Edmund completes 11th Camino

Edmund completes 11th Camino

1 September 2021

IT was a walk with a difference for Downpatrick man Edmund McCullough who has just returned from completing his 11th Camino.

It was the first time he had done the spiritual trek known as the Camino De Santiago with all the complications of travelling to Europe as Covid restrictions begin to lift. 

While Edmund has said he would not plan to do another pilgrimage in August again, he has vowed to return to do a trek each year for as long as he is able to.

“The Camino never ends,” said Edmund. “While you’re got to be realistic about your abilities, I’m not finished with the Camino yet.”

People from around the world walk one of several routes from France or northern Spain to the shrine of Saint James the Great, in the cathedral of Santiago de Compostela in Galicia in northwestern Spain, where tradition holds that the remains of the apostle are buried. 

Edmund was joined on the trip by his friend, Hugh O’Connor, his brother Jim, daughter Fiona, and her boyfriend Tommy Graham.

They walked 380 kilometres — or 236 miles— over 16 days  from Porto in Portugal to Santiago de Compostela, including the Spiritual Variant of the Portuguese Camino and then onto Finisterre, an extension of the Camino which only starts at Santiago.

He said: “Walking the Camino in Covid times was always going to be a challenge but we overcome the obstacles and focused on the true meaning of the Camino experience and achieved our objective.

“We left Dublin on August 1 with all of the new requirements of vaccine passports and passenger locator forms and Randox tests on our phones and hard copies for back-up. 

“There was very rigorous checking of the paperwork, but we had been well warned to arrive early. It was a relief to finally touch down in Porto airport despite torrential rain storms that soon dissipated to provide three weeks of glorious sunshine and heat. 

“Once we got going on the coastal route, we realised that the mask wearing was not mandatory as the Camino was classified as a sporting activity.”

Edmund’s group decided to come off the stretch of the popular Portuguese Way after the city of Pontevedra to do the Variante Espiritual del Camino Portugues route.

“This is the original route taken when the body of St James was returned from Jaffa in Palestine to the town of Padron on the Ulla river estuary in northwestern Spain,” explained Edmund.

“This year the walk was very unusual due to the Covid circumstance and it made it very different.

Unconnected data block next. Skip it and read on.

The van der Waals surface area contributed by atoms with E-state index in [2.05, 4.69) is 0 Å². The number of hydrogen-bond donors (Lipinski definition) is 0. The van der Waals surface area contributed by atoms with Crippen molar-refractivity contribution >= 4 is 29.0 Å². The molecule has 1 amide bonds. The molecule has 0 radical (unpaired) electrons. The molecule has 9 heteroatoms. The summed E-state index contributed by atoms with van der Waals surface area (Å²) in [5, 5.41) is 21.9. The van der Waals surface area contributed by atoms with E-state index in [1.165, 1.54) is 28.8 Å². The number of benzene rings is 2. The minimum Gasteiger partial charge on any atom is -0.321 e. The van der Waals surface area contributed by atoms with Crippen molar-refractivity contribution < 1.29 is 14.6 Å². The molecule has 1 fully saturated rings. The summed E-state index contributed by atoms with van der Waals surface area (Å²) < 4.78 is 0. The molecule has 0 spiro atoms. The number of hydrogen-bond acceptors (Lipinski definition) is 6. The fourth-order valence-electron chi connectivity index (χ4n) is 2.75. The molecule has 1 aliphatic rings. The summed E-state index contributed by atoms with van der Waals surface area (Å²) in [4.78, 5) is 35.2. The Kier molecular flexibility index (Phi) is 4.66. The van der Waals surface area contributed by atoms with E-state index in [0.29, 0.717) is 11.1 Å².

“The real difference was the massive crowds of walkers, mainly Spanish people and Italians, doing staycation holidays, so it was quite challenge to find somewhere to stay and to eat.

“As it was an outside walk, there was no limit on the numbers of walkers which was crazy. Once we took the Variante Espiritual route, it was more like the previous Caminos, peaceful, quiet, tranquil, a more traditional environment.”

Taking the alternative route meant a boat journey for the group which turned out to be in a 35km high speed RIB taking them into the town of Padron in just 65 minutes, which Edmund described as “an experience of a lifetime”.

He said that once they got to Finisterre, the so-called end of the world, the group were rewarded with the breathtaking beauty of the place.

Edmund last did the full Portuguese Way in 2019 and despite the extra travel hassles and precautions, he was desperate to return to the Camino this year. 

“We had a bit of apprehension and anxiety was in trying to get the NI vaccination passport and there was a lot of issues with the app the weekend before we left,” said Edmund, who did not need to quarantine before or after this trip due to travelling to a green-listed country.

“Despite all of the restrictions, the Camino will always give you an opportunity to step back and look at what you’re got and where you are going.

“It’s still possible to travel to do the Camino, don’t be discouraged but don’t go in August.”

Edmund’s advice is to walk during the early autumn or early spring.

He said there was some disappointment waiting for in a long queue get the Compostela accreditation and there only limited numbers allowed into the cathedral for the Pilgrims’ Mass.